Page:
So, I was going to write about homework this week, but that will have to wait, because an extraordinary thing happened last night, sometime between 8:00pm and 8:30pm, while I was watching the ABC-TV sitcom, “The Middle.” I say extraordinary because this involved a TV dad, who was not Bill Cosby or Bill Bixby (is anyone old enough to remember “The Courtship of Eddie’s Father”? No? Yes? God, I loved him. He reminded me of my dad). This involved a TV dad who … wait for it … did the right thing. He stood up. He not only did a sweet thing for his geeky teen daughter, but he went the extra step and said the right thing to a mean girl’s dad.
Sitcom dads don’t do this, as we all know. They’re usually kind of useless. Unless they’re Bill Cosby. And Bill Bixby doesn’t even count because “Courtship” was not a sitcom.
But I’m getting ahead of myself.
“The Middle,” for those of you who don’t watch it, stars Patricia Heaton (formerly Debra Romano on “Everybody Loves Raymond”) and Neil Flynn (formerly The Janitor on “Scrubs”) as Frankie and Mike Heck, working class, always-behind-the-eight-ball, fast-food eating parents of three kids. There’s a lot to like about “The Middle.” If you watch the ABC promo videos you’ll hear stuff about it being “real.” It’s about a “real Midwestern family,” which to my sensitive East Coast urban-ish ears sounds like that sort of “Real America” jargon the right wingers bat around at election time (I’m talking to you, Sarah Palin!). Because the “real” part of the Heck family has nothing to do with the fact that they live in Indiana, and everything to do with the fact that they actually say real things about raising kids, and do real things that raising kids drives you to do (like throwing bags of frozen brownies at them as they race for the bus, because your effort to get organized on school mornings lasted all of one week).
There was the time, last season, when Frankie locked herself in a dingy bathroom at the car dealership where she works, to escape for 15 minutes the constant call of her boss, her colleagues, and her family via cellphone (The police, when they came to inform her of some mayhem she missed: “You shut your phone? You’re the mom! You can’t shut your phone.”). There was the time, just a few weeks ago, when Mike said about his oldest, Axl, a hormone-ravaged highschooler who wears boxer shorts around the house and drinks OJ out of the container (I’m paraphrasing): “I think he might be an idiot.” It was funny, and cringe-y, but mostly funny. I mean, come on, let’s be honest: who hasn’t thought that their kids just might be a little… not so terrific? You know, kind of idiotic?
Anyway, last night. Part of the plot involved Sue, the Heck’s middle-school-age daughter (played by Eden Sher), an character you can’t help but love for how clueless (yet smart) and hopeless (yet hopeful) she is. She’s every middle-school mess you ever felt like, braces and stringy hair and all. I love her. In this episode, Sue is befriended by a cool/mean girl, Shannon. Mike drives Sue, Shannon and Sue’s other geeky friend to the movies, and ends up staying with them, a few rows back, because he doesn’t trust them to be alone with boys. At one point, when Sue goes to the restroom to get Twizzlers out of her braces (love her), Shannon confides to the other geeky friend that she’ll be invited to a Saturday sleepover. But not Sue.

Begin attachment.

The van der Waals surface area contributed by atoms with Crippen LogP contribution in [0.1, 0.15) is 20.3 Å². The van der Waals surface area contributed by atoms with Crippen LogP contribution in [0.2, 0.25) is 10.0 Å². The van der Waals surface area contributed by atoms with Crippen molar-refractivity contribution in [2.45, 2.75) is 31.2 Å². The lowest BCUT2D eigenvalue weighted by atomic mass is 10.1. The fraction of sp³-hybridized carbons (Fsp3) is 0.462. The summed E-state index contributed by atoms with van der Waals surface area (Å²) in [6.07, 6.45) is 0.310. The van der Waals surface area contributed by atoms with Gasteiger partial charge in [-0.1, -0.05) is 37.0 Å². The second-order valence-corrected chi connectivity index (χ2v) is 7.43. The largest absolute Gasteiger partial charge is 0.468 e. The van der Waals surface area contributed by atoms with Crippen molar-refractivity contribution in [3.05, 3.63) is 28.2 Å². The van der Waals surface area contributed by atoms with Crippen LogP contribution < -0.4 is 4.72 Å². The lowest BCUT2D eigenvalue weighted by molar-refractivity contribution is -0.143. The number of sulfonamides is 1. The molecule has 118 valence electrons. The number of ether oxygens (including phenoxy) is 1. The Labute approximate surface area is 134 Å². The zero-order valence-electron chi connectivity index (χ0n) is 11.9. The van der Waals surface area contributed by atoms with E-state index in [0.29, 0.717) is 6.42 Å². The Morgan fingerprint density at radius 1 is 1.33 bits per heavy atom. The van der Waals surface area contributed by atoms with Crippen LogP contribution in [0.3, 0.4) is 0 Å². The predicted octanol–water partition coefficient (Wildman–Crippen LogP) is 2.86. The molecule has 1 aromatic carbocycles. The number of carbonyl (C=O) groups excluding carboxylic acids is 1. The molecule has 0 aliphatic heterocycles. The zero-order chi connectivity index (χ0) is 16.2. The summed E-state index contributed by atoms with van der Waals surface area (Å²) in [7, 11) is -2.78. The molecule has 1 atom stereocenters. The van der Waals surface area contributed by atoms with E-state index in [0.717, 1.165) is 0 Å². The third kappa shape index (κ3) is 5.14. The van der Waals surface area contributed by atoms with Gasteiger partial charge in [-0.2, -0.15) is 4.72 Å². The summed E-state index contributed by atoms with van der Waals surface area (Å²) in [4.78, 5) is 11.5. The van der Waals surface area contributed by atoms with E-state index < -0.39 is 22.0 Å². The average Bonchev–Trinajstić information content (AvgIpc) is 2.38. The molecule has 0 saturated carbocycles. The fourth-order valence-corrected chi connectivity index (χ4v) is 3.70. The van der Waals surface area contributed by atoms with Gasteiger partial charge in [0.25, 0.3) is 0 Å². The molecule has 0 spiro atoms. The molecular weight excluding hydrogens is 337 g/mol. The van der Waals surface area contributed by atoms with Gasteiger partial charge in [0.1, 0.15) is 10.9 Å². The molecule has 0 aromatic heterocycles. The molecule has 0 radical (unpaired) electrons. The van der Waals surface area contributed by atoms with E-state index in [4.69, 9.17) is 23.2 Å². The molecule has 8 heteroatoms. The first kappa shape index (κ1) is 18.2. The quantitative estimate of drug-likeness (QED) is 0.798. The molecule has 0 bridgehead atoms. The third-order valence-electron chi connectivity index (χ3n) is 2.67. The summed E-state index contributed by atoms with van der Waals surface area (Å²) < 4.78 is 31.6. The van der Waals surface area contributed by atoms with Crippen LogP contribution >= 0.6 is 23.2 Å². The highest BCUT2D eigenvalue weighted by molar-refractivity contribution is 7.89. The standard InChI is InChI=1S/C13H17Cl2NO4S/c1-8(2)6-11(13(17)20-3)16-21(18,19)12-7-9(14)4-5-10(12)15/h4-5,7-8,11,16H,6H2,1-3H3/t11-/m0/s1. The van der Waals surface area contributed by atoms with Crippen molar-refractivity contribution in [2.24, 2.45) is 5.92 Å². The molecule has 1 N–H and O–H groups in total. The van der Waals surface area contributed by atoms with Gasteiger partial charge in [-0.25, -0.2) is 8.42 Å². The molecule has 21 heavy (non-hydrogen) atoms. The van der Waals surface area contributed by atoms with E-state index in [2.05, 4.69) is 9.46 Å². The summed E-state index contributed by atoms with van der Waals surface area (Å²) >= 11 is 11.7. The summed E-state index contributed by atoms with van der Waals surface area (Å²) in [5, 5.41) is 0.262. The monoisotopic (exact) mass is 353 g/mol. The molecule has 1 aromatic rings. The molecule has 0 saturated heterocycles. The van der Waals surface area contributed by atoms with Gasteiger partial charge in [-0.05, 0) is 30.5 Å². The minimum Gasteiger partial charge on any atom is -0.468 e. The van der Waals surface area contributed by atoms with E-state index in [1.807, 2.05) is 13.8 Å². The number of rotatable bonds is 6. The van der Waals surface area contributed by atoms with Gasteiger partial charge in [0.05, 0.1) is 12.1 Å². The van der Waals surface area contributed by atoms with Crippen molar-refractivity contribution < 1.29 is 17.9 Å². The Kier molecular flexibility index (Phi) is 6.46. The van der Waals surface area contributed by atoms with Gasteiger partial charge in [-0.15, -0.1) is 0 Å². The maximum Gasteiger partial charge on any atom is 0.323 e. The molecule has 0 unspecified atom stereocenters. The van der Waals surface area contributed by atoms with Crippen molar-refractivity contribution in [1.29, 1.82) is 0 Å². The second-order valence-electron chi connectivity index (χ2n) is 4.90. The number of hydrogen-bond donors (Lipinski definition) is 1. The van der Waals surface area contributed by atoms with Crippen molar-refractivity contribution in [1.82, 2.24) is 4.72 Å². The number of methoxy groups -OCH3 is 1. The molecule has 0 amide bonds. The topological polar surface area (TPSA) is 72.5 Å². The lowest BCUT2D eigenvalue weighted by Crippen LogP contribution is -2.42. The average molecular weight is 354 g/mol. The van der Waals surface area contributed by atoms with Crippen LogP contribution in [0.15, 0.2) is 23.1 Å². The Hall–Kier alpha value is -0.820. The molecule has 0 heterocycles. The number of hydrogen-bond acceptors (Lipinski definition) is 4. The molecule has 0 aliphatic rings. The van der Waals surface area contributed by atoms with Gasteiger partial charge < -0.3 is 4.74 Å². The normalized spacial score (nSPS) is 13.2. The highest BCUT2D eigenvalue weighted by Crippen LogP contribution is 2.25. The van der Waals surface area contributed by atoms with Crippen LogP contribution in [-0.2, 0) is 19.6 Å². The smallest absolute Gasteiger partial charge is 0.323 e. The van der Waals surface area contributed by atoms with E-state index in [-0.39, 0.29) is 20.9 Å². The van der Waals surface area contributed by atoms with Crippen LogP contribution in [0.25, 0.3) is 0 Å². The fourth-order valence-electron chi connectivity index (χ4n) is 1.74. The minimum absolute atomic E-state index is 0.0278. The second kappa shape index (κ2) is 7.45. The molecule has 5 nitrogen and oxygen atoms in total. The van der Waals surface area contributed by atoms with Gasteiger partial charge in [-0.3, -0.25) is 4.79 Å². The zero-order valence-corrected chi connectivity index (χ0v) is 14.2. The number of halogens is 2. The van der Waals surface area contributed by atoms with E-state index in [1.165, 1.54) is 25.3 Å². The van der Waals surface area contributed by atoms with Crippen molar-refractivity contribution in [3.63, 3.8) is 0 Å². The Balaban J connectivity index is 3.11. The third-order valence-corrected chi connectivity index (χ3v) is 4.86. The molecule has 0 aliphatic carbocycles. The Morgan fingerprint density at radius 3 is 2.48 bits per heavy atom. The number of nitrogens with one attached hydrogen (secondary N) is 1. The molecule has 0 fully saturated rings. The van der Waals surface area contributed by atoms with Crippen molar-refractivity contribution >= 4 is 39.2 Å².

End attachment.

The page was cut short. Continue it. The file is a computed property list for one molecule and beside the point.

Mike, outraged and upset, rails about the unfairness to his wife, who tells him (I’m paraphrasing), “you didn’t know girls were this mean? Why do you think we eat so much chocolate?” There’s nothing, she tells him, that he can do.
But there is something he can do. He can make up for the party Sue doesn’t even know she’s not invited to by offering to watch one of the Twilight movies with her on a Saturday night. That would be sitcom-perfect — you can hear the “awwww…”, right? Except it doesn’t end there. Shannon calls — the audacity of meanness! — to ask Sue if she can borrow a sleeping bag, supposedly for a last-minute family camping trip.
This is where it gets good. Mike offers to drive the sleeping bag over to Shannon’s, and confronts her dad at the door. This is what would happen in most sitcoms, and most of us would be fine with it: Mike would say, “gee, that was mean. My daughter’s home thinking this is her friend, and Shannon’s not her friend at all.” And the other dad would be all, “yeah, girls, what can you do, right?” Maybe the two would have a beer or something. And the nice part, the Bill Cosby part, would be Mike going home and watching Twilight and never telling Sue that she’s been dissed by her so-called friend.
Here’s what did happen. When the two dads get into it, the other father does indeed say (I’m paraphrasing!), “Listen, I can’t tell my daughter what to do! That’s not my job.” But Mike says, after a pause and with a twist of his lips, “You know, yes, it is. It is our job.”
Ya see? It is our job. The girl was being a snob and mean, and even if Mike went back and never said a thing to Sue (he didn’t, they just talked about Twilight — “so… he’s the one with the abs?”), he said what he needed to say to Mr. Shannon’s Dad: When are kids are headed down a path that’s going to make them mean, and a bully, and a braggart — and they sure as hell might; sometimes they’re idiots, right? — you say something. Because that’s our job.